I keep myself busy and attend social functions whenever my fatigue permits. I am extremely conversational and go to happy hours with or without friends. Sitting I am engaging but once I grab my cane to leave people disengage or avert their eyes.so as not to stare. It doesn’t stop me from going or engaging people. Just makes me more aware that my life has changed from the social butterfly to the cautious caterpillar. One more MS adjustment. *sigh*

    • Richard August 8, 2014 at 7:45 am #

      Join the club. We are not going to change people. This is about their fears or discomfort. I hope you don’t take it personally

      R.

  22. JoanBee August 9, 2014 at 2:20 pm #

    I’ve been with the same woman for 27 years. This year was the first that we were allowed to marry legally. She asked me, even though she knew what a nuisance I am. And that I have MS too. We tied the knot in June.

  23. River August 17, 2014 at 4:50 pm #

    Hi all- I have been reading Richard’s blog for quite a while now but have never posted. Typing is hard for me but I have to respond to this inquiry.
    I was diagnosed with MS in 1996 when I was 36 and married with 2 children. My husband was a kind gentle man and yet I chose to get divorced from him 2 years after my diagnosis. Why….. Many reasons but I did not feel that that relationship was going to help me stay healthy.
    I was wrong and within a year I had gone to a full time cane, needing a scooter or walker for any treks over a block.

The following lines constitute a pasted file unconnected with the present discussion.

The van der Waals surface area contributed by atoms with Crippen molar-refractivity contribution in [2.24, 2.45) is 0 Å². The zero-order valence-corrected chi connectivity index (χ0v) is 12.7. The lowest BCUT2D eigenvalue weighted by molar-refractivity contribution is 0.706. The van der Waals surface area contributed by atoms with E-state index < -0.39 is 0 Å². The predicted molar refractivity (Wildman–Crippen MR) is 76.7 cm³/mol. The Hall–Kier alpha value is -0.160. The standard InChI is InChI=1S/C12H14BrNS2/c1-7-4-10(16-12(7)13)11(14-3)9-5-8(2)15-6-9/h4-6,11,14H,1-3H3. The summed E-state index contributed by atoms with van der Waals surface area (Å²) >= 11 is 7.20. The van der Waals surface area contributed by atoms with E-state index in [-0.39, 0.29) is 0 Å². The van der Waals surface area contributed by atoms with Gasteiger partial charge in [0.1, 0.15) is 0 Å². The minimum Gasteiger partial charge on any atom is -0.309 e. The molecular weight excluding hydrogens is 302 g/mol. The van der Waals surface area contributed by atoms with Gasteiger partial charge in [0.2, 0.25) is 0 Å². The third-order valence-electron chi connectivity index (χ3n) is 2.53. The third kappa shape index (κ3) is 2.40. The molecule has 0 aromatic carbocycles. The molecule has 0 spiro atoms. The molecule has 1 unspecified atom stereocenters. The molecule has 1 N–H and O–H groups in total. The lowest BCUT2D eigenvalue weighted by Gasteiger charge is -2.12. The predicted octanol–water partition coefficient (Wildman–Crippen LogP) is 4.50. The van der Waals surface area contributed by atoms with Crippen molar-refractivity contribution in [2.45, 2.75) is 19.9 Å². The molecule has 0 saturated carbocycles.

I wanted to date and went on dating sites. On my profile I was very honest about having MS and about my strengths as a person. I met many a nice man on these sites and many wanted a relationship and we’re not at all deterred by my disabilities. I however did not find myself attracted to them. I quickly needed a wheelchair full time and continued to run my business and remain upbeat and social.
    I met my love at a craft festival I was working at. He knew or thought he knew what he was getting into. After 10 years of watching me continue to progress downward, we got married and yes, we have our hard times. He has to help me in life to function and it is hard but he does it.
    Yes, you can date and meet a partner when you have even the meanest of diseases. There are some amazing beings out there and try to bring your best self possible out there when able.
    By the way, I still run my business with paralyses from the waist down and a right hand that doesn’t work as well as I’d like. Do I want to give up many times- yes!!! But I’m still going!

  24. Melodie January 1, 2015 at 2:58 pm #

    I was divorced, had a suspicion I had MS, but no confirmed diagnosis & was feeling pretty down because I was using a cane, & most men ran in the other direction when they saw it. I was talking with my daughter about it one day, who at the time was also single & in her 20 something wisdom pointed out to me that I was actually more lucky than the average person on the dating scene. She said my cane was a measure, if a person saw it & still wanted to date me, it was a good thing, if they ran in the opposite direction at the site of it they were someone I didn’t need in my life. I say I have to agree! And I did find a wonderful man who married me, knowing full well what was coming.